Aside from this minor gripe, the Fluke 323 is an outstanding clamp meter and an excellent addition to any electricians tools list. Highly recommended for those looking for a high-end, well-priced clamp meter.

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What We Like
  • Great size and ergonomics
  • True RMS AC voltage & current readings
  • Measures resistance up to 4 kΩ
  • CAT IV 300V/CAT III 600 V safety rating
  • 600 V AC and DC voltage measurement
What We Don’t Like
  • Poorly-positioned ports

Kyoritsu Clamp Meter – Premium Choice

Kyoritsu Clamp Meter

For customers that are willing to stretch their budget a little further, this clamp meter from Kyoritsu is one of the best on the market.

Like the previous model from Fluke, the Kyoritsu is equipped with a true RMS sensing meter that ensures that you get accurate readings without fluctuations.

The jaw opening on the clamp of this model also opens slightly further than the previous product, with a maximum extension of 33mm. Another place where the Kyoritsu wins out is in its maximum readings. This model can measure AC and DC up to 600 Amps, as well as an AC/DC input up to 600V.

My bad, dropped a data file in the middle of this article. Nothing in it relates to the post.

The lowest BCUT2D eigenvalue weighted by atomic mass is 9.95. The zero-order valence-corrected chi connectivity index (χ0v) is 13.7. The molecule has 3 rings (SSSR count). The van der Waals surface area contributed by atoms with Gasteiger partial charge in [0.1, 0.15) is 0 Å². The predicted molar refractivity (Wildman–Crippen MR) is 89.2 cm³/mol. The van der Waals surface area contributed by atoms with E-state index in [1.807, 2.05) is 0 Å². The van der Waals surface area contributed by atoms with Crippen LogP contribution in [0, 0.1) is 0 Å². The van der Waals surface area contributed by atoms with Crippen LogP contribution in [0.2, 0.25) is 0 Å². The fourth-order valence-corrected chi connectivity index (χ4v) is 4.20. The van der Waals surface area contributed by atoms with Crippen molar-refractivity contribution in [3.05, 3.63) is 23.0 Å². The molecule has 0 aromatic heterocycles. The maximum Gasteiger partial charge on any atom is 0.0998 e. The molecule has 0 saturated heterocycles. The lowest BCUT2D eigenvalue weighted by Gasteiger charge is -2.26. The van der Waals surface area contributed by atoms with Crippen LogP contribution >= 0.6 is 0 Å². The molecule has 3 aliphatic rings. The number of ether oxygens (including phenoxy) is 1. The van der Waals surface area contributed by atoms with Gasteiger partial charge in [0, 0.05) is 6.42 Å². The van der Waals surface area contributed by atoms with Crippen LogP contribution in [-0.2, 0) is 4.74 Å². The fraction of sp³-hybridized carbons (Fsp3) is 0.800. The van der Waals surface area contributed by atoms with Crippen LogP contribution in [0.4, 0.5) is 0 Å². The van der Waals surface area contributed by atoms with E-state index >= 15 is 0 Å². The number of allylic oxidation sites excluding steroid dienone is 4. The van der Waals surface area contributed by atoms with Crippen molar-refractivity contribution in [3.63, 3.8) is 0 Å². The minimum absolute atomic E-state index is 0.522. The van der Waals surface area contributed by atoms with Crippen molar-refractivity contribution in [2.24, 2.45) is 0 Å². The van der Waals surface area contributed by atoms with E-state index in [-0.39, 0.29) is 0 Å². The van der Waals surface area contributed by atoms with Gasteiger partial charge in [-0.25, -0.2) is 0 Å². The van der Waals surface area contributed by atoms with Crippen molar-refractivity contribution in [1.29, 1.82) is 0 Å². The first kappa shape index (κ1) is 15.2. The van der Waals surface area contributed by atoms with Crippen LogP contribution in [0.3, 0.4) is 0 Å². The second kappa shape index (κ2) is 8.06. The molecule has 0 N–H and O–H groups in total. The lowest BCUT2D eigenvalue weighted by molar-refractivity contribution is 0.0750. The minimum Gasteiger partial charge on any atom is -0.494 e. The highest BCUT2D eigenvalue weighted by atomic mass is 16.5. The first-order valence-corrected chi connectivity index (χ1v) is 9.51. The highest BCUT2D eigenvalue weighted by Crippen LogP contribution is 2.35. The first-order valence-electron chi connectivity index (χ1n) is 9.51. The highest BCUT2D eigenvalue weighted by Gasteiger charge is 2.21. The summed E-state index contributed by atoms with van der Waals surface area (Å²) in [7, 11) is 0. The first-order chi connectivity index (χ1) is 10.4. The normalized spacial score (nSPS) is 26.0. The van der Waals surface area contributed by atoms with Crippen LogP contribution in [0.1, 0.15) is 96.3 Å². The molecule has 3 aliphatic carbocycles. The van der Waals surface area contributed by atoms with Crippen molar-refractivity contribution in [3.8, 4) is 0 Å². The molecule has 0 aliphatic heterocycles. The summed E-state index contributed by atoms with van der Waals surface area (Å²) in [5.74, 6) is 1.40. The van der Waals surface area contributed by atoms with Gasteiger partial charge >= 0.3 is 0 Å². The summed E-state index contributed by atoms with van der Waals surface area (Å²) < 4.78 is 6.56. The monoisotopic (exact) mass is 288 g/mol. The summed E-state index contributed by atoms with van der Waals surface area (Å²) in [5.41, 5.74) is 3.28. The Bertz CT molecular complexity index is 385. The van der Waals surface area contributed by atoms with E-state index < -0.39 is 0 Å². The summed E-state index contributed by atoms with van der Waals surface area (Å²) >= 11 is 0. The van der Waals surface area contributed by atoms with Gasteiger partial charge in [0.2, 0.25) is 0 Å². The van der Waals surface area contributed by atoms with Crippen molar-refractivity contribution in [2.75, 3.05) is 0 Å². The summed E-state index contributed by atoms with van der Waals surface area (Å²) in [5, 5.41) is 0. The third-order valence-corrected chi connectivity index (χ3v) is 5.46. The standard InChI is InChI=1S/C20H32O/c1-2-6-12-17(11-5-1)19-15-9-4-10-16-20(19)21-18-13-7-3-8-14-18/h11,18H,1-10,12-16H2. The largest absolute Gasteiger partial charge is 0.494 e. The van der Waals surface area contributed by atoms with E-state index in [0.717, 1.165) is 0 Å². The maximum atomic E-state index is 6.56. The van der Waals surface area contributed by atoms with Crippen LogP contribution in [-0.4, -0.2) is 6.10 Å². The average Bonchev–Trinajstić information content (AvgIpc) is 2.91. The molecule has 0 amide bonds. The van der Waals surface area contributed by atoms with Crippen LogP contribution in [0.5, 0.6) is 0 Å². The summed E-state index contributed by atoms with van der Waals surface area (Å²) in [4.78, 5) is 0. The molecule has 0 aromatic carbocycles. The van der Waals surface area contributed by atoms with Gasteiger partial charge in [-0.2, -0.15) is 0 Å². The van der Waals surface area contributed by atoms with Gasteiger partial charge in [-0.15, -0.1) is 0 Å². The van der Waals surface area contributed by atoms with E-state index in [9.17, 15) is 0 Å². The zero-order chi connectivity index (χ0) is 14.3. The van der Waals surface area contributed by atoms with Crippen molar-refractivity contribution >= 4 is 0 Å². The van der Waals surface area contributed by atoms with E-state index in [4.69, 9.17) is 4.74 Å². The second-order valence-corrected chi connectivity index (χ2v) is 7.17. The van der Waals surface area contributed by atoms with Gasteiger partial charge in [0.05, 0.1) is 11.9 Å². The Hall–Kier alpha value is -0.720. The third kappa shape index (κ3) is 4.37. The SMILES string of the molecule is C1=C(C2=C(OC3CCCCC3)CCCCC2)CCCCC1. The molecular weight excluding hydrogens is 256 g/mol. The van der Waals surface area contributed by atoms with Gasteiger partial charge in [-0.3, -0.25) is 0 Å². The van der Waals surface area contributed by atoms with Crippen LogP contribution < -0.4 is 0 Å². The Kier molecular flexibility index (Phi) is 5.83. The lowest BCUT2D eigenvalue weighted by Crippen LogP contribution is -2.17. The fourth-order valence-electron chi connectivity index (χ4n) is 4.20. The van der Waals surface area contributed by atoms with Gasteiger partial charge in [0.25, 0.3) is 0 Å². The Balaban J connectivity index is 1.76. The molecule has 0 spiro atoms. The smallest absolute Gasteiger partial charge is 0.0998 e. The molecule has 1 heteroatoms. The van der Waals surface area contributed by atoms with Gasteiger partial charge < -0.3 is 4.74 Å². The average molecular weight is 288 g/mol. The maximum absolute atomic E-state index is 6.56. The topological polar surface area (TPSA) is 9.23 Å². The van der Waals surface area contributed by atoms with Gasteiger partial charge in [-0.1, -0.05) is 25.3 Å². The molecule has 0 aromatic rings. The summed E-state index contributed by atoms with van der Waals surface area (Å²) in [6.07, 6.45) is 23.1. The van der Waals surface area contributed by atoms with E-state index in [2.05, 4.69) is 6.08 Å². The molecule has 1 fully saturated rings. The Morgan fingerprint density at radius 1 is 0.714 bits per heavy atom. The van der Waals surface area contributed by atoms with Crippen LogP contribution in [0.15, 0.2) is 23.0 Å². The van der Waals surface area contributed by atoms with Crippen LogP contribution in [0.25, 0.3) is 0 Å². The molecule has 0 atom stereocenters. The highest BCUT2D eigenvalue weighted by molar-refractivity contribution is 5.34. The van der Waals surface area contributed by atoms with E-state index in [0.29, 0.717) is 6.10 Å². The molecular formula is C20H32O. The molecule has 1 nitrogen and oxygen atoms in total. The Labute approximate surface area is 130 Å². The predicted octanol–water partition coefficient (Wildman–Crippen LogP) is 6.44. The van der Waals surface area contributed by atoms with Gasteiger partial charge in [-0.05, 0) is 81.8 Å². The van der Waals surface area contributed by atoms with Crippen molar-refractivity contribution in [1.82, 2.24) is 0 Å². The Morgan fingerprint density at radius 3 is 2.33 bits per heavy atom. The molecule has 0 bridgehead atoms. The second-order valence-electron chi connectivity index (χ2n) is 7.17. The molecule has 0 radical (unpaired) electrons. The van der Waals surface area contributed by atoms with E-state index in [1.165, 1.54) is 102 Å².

Kyoritsu Digital Clamp Meter

The Kyoritsu clamp meter can also display capacitance to the level of 4000 microfarads, resistance up to 60 megohms, and frequencies of up to 10 kHz. This model also has an impressive safety rating, with a CAT IV safety rating for installations up to 600V.

The Kyoritsu clamp meter runs on AAA batteries, and to ensure that they don’t die out if you forget to power it off, there is a helpful auto-shutdown feature. The only downside to this clamp meter is its price point – at a slightly higher price than the competition (as premium products often are).

Despite this higher price, we would still argue the Kyoritsu clamp meter is more than worth the money for a professional electrician who needs a long-lasting clamp meter that’s able to deal with a wide range of electrical measurements.

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What We Like
  • Auto power-off feature
  • Higher maximum readings than competing models
  • Impressive build quality
  • Meets IEC safety standards 61010-1, 61010-031, & 61010-2-032, and is rated for CAT IV up to 600V
  • Peak hold function captures the highest reading of inrush current at the startup of motors (and other inductive loads)
What We Don’t Like
  • More expensive than competitors

Mastech Clamp Meter – Great Value

Mastech Clamp Meter